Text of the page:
Marijuana will become legal in California on January 1st. And while this has largely been greeted as good news, some people still worry about how legalization affects car accidents and fatalities. One of the big roadblocks to determining marijuana's impact on driving is the lack of a reliable breathalyzer test for the drug. But one company could be close to making that a reality.
Hound Labs based in Oakland says they are close to developing a reliable breathalyzer to determine whether people are impaired from marijuana. Currently, there are no reliable tests. Blood tests can't be used because marijuana can stay in a person's blood for days, even weeks, after use. And simply smelling cannabis on a person's body isn't enough because the scent can linger and could also just mean someone was in proximity to the drug. But Hound Labs says their test will make those options irrelevant.
The test created by Hound Labs determines if THC, the compound in marijuana that causes the psychoactive effects, is present in a person's breath. If it is, it means that person has used marijuana in the past few hours, and is likely impaired.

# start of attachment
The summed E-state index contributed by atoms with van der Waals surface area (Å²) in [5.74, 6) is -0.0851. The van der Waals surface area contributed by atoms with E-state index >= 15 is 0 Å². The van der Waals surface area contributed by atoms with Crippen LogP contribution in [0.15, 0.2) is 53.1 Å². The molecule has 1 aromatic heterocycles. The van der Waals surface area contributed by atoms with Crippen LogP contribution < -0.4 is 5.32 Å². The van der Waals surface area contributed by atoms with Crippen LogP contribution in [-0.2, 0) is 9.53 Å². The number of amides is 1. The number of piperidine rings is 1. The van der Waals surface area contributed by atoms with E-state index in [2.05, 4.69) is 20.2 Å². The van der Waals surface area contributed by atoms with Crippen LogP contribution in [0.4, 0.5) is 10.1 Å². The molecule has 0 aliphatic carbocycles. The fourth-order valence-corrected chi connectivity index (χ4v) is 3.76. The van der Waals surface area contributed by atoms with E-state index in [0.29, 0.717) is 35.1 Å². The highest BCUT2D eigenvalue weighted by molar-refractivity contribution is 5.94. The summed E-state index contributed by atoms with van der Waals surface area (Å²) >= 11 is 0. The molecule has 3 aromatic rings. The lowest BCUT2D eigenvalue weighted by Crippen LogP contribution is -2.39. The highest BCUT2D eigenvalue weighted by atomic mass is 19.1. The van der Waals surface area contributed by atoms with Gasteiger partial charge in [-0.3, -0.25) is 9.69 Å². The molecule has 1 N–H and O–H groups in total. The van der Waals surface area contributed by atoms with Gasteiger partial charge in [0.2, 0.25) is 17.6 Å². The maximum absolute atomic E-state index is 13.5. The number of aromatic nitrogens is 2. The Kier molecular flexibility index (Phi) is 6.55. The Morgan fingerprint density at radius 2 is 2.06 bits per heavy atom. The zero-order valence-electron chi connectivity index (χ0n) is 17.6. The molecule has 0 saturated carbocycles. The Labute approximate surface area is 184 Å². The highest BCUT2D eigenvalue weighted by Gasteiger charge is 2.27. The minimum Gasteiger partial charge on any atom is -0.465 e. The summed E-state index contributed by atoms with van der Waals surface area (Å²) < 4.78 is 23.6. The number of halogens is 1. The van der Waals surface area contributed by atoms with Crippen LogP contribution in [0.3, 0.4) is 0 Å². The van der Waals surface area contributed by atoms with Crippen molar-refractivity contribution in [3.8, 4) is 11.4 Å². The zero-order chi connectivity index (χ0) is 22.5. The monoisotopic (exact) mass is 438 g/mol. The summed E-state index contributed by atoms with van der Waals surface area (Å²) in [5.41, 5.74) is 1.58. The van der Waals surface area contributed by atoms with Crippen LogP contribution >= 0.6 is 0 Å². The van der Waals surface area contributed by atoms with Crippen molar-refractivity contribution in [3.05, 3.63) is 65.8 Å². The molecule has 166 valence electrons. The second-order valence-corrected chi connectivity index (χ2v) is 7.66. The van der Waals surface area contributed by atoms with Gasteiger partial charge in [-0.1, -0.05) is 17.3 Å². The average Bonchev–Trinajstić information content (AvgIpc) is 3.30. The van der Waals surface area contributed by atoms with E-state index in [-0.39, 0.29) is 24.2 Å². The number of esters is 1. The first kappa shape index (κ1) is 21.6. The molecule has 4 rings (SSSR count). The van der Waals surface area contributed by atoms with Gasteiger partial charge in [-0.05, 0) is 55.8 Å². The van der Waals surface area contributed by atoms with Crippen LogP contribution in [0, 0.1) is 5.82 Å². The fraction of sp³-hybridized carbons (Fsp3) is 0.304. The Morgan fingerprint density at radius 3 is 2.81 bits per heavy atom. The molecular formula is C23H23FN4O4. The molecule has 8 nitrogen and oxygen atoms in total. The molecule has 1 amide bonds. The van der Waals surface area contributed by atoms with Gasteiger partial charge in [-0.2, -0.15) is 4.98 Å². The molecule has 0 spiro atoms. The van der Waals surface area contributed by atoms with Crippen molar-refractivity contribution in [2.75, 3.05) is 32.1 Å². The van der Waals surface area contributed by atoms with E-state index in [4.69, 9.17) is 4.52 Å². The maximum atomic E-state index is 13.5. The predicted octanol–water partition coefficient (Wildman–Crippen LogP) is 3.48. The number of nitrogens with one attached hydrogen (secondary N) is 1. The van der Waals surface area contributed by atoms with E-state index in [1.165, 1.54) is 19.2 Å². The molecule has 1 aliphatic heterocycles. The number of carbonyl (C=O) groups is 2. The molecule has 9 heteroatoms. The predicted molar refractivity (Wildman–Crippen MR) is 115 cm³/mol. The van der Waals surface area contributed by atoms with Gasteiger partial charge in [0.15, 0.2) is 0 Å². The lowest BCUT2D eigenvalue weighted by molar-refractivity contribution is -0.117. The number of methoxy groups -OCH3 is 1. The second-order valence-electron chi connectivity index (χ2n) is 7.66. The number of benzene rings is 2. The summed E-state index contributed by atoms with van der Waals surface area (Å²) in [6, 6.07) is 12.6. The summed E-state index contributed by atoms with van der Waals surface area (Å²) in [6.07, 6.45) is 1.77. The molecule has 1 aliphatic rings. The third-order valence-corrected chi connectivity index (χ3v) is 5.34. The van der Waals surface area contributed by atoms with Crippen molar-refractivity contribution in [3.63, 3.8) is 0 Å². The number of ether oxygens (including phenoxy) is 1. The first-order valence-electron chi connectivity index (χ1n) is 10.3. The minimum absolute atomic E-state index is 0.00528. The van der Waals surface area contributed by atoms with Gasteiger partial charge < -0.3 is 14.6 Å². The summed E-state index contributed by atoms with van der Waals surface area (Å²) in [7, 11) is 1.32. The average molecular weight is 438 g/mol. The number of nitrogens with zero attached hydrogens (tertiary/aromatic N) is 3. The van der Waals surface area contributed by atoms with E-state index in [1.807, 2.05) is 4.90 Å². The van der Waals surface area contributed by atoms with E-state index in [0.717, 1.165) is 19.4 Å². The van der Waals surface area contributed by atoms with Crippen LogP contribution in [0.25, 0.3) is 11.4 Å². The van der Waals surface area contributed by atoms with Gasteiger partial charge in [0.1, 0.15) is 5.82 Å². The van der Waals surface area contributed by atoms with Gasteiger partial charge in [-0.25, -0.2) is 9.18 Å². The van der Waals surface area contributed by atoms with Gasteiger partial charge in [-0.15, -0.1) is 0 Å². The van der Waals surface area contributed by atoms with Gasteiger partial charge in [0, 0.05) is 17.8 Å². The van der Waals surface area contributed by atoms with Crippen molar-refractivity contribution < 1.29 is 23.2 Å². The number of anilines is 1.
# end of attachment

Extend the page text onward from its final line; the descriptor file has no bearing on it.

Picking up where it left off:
"It’s a huge technological and scientific challenge that we had to overcome," said Hound Labs CEO Mike Lynn said. "It took us a few years to overcome but we figured it out and we can measure just a few particles of THC, so it’d be like measuring a few drops of water in a hundred swimming pools put together."
The company says they are testing the final version of their breathalyzer and plan to launch it in 2018. It will cost $500 to $1000, and will be available for both law enforcement and individual marijuana users.
Also, while data does show that the number of car accidents has gone up in legal states post-legalization, there's been no link made between more people using marijuana and getting into accidents.
(h/t NBC Bay Area)